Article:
Once your case goes to court, if there is a dispute around the forensic evidence it is likely that both prosecution experts will be required to give evidence. This is because the police scientist is only able discuss the aspects of the work that they have undertaken and cannot comment on the interpretation of the DNA. The DNA forensic scientist will need to take the stand in order to discuss the intricacies of the DNA profile and their interpretation. With the introduction of newer more sensitive DNA profiling techniques, the DNA profiling results are increasingly complex and as such often require the expert to go into significant detail in the court. The combination of experts can be confusing for the jury and makes it harder for the prosecution barrister to put their questions to the experts in a manner that tells the story. To make matters worse it can be commonplace now for DNA questions to be posed to the police forensic scientist. Whilst this may seem to be acceptable, it can be a dangerous approach, as noted above they have not seen the DNA results themselves, so they are ill-placed to comment on the technical aspects of the profile, especially if specialist statistical analysis has been completed.
Scientists should be able to undertake a full and thorough review of all aspects of the work undertaken, and as such can often provide a clearer picture both for yourselves, your counsel and the jury.
If this is the situation for simple cases, what happens in a more complex case?
I think the best way to illustrate this is to use a case example that one of our expert forensic biologists, Clare Jarman explains in her webinar ‘DNA evidence in sexual assaults’.
This was a case where a handgun and magazine were found within a sock, that was within a yellow drawstring bag found in the vicinity of a robbery. All the items were examined at the police laboratory by different scientists at various stages within the investigation. This is a staged approach and is very common during forensic examinations where cost is a consideration.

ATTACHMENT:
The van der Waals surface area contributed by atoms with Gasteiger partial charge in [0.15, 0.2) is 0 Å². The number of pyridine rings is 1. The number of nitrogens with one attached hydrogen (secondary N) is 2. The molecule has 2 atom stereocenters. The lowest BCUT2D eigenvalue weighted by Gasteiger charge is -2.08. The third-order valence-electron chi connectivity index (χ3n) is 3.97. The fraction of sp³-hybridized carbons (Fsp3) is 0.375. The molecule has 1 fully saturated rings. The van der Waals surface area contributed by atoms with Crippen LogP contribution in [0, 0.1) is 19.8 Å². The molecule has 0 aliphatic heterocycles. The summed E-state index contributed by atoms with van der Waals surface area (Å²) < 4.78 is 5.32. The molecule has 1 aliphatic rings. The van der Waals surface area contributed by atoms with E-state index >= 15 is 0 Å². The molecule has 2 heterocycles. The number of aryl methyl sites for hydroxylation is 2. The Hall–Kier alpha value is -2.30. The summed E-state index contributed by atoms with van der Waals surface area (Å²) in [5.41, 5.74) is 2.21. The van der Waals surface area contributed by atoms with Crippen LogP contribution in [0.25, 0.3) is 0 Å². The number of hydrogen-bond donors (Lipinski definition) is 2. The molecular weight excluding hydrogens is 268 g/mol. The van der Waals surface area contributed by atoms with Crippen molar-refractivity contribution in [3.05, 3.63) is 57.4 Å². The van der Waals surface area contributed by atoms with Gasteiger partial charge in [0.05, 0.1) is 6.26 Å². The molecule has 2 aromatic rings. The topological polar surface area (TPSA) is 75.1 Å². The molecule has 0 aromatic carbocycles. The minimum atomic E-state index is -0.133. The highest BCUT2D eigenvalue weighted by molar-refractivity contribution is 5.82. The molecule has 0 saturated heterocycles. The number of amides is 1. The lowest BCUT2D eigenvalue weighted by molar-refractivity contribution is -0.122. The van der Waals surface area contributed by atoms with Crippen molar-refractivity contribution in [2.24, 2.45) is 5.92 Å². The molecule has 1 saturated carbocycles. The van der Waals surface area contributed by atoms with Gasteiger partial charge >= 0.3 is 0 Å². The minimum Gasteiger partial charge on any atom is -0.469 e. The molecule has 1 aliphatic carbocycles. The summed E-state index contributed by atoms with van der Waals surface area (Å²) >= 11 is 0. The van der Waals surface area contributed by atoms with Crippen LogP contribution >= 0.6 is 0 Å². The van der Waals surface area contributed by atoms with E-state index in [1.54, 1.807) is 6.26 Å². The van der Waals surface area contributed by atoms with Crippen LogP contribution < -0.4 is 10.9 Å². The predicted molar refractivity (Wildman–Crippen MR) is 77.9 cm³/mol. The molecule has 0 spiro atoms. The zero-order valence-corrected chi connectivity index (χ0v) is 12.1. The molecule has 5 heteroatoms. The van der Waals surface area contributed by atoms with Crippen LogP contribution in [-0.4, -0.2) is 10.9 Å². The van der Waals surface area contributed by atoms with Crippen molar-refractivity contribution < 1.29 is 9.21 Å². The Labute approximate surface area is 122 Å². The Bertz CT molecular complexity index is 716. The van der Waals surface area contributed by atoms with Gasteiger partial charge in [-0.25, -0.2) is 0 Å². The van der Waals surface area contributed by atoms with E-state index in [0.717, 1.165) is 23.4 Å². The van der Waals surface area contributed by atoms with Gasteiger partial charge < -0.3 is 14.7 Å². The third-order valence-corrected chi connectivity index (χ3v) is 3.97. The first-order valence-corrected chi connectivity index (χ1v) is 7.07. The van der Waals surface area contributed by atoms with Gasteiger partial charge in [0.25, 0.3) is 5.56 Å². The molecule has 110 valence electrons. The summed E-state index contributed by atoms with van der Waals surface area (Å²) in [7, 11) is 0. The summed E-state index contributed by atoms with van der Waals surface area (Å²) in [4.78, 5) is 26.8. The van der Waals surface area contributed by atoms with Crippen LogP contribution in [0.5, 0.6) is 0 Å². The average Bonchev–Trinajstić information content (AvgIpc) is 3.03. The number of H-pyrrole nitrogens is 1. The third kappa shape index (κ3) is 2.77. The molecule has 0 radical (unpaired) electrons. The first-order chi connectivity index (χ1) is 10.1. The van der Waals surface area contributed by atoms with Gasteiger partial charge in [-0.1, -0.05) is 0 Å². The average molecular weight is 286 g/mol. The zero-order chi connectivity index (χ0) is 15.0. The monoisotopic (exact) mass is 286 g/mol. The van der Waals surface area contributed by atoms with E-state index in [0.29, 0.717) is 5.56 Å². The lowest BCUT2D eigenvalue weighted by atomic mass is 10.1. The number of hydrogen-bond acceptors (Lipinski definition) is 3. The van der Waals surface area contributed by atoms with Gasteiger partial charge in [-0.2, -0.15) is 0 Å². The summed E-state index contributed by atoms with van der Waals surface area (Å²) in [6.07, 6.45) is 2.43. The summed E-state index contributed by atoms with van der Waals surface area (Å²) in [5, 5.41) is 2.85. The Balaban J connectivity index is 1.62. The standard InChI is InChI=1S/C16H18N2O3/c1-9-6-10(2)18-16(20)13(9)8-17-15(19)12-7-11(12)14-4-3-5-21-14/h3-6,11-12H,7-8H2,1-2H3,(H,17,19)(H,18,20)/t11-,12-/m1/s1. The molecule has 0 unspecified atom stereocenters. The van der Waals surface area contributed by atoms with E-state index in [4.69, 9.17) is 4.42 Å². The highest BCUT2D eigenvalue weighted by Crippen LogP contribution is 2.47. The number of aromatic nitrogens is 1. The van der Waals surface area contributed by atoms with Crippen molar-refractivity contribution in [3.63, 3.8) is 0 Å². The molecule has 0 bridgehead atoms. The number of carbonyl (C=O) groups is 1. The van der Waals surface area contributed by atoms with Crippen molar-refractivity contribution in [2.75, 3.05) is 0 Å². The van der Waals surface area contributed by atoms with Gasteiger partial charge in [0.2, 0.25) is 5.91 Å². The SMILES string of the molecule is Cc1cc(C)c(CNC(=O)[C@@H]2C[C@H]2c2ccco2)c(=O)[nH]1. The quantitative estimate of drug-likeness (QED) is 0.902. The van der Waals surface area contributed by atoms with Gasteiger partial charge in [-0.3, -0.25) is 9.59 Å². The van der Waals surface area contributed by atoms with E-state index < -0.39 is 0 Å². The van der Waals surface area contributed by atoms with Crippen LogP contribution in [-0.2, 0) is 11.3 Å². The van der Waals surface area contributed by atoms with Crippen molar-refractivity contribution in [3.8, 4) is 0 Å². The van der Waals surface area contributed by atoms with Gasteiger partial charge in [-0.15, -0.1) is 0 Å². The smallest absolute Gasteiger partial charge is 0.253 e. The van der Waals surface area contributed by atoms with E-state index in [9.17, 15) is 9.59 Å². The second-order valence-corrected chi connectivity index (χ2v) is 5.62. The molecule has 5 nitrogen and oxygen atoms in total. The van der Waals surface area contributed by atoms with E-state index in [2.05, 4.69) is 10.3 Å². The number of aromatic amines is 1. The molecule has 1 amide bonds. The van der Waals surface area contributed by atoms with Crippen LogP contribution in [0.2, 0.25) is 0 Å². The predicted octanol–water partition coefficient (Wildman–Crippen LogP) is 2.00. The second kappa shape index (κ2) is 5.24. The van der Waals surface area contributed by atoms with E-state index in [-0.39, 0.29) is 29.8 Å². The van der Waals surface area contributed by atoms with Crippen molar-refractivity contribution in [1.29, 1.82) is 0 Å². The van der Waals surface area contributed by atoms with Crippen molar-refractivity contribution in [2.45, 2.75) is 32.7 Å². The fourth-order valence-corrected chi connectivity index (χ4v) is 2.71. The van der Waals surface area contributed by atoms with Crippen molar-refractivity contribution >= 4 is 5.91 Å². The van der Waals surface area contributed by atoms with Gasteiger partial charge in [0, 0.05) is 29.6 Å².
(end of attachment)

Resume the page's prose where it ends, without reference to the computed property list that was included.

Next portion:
The samples taken from each item for DNA were sent down different routes to the FSP. The swabs taken from the gun and magazine were sent down the major crime route at the FSP as you would expect and reported by two different DNA scientists. Samples from the sock and the bag were sent down the volume crime route, a high throughput line with no case assessment or strategy done by a scientist. All three samples generated matches against the national DNA database (NDNAD). However, the police force requested that the result from only one of the samples from the sock was confirmed by a 3rd DNA scientist in a match confirmation statement. The result from the sample on the bag was reported on an SFR1 despite the result and match having never been checked or confirmed by a scientist.
The police scientist who reported the results in relation to the firearm was not aware of the DNA results from the bag and the sock and so had not considered the possibility of secondary transfer of the clients DNA from the sock on to the firearm.
So this case was going to court with 4 different scientists having worked on it but without a single one of them having seen all the results and considered the implications each might have on the other and within the context of the case.
This is where our team got involved. The barrister in the case had worked with us on many occasions before and knew that we would be able to unravel the complexity of the case and produce a report that not only considered all the evidence but presented it in an easy to understand format.
We are currently working on a checklist for legal professionals in spotting and working with fragmentation in their cases, this will be announced through our newsletter and social media (Twitter @ForensicAccess). Subscribe to them to keep updated for new articles, webinars and the upcoming resources for Legal Professionals.